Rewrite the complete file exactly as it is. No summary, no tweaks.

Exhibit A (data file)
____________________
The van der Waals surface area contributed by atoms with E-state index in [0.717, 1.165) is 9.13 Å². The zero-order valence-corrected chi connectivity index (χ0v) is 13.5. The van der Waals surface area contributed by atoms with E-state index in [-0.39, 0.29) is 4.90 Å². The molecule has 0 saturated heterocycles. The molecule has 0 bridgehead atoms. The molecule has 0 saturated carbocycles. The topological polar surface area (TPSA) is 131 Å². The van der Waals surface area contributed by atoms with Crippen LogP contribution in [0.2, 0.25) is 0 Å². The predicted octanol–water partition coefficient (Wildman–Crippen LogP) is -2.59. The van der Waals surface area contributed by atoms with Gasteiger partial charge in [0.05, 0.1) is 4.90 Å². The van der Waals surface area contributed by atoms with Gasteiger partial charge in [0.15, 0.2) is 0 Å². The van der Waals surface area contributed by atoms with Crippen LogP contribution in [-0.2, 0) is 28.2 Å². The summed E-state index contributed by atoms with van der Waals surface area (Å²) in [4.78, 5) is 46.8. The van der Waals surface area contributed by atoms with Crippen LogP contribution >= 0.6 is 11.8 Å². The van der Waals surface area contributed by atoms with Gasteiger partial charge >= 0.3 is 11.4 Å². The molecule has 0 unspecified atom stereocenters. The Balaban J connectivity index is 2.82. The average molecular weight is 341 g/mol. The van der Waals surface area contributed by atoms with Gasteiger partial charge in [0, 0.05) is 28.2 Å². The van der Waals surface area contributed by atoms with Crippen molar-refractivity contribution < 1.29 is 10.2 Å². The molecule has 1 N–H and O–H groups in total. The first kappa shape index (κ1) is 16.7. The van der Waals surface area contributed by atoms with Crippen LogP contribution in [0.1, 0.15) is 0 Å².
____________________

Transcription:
The van der Waals surface area contributed by atoms with E-state index in [0.717, 1.165) is 9.13 Å². The zero-order valence-corrected chi connectivity index (χ0v) is 13.5. The van der Waals surface area contributed by atoms with E-state index in [-0.39, 0.29) is 4.90 Å². The molecule has 0 saturated heterocycles. The molecule has 0 bridgehead atoms. The molecule has 0 saturated carbocycles. The topological polar surface area (TPSA) is 131 Å². The van der Waals surface area contributed by atoms with Crippen LogP contribution in [0.2, 0.25) is 0 Å². The predicted octanol–water partition coefficient (Wildman–Crippen LogP) is -2.59. The van der Waals surface area contributed by atoms with Gasteiger partial charge in [0.05, 0.1) is 4.90 Å². The van der Waals surface area contributed by atoms with Gasteiger partial charge in [0.15, 0.2) is 0 Å². The van der Waals surface area contributed by atoms with Crippen LogP contribution in [-0.2, 0) is 28.2 Å². The summed E-state index contributed by atoms with van der Waals surface area (Å²) in [4.78, 5) is 46.8. The van der Waals surface area contributed by atoms with Crippen LogP contribution >= 0.6 is 11.8 Å². The van der Waals surface area contributed by atoms with Gasteiger partial charge >= 0.3 is 11.4 Å². The molecule has 0 unspecified atom stereocenters. The Balaban J connectivity index is 2.82. The average molecular weight is 341 g/mol. The van der Waals surface area contributed by atoms with Gasteiger partial charge in [0, 0.05) is 28.2 Å². The van der Waals surface area contributed by atoms with Crippen molar-refractivity contribution < 1.29 is 10.2 Å². The molecule has 1 N–H and O–H groups in total. The first kappa shape index (κ1) is 16.7. The van der Waals surface area contributed by atoms with Crippen LogP contribution in [0.1, 0.15) is 0 Å².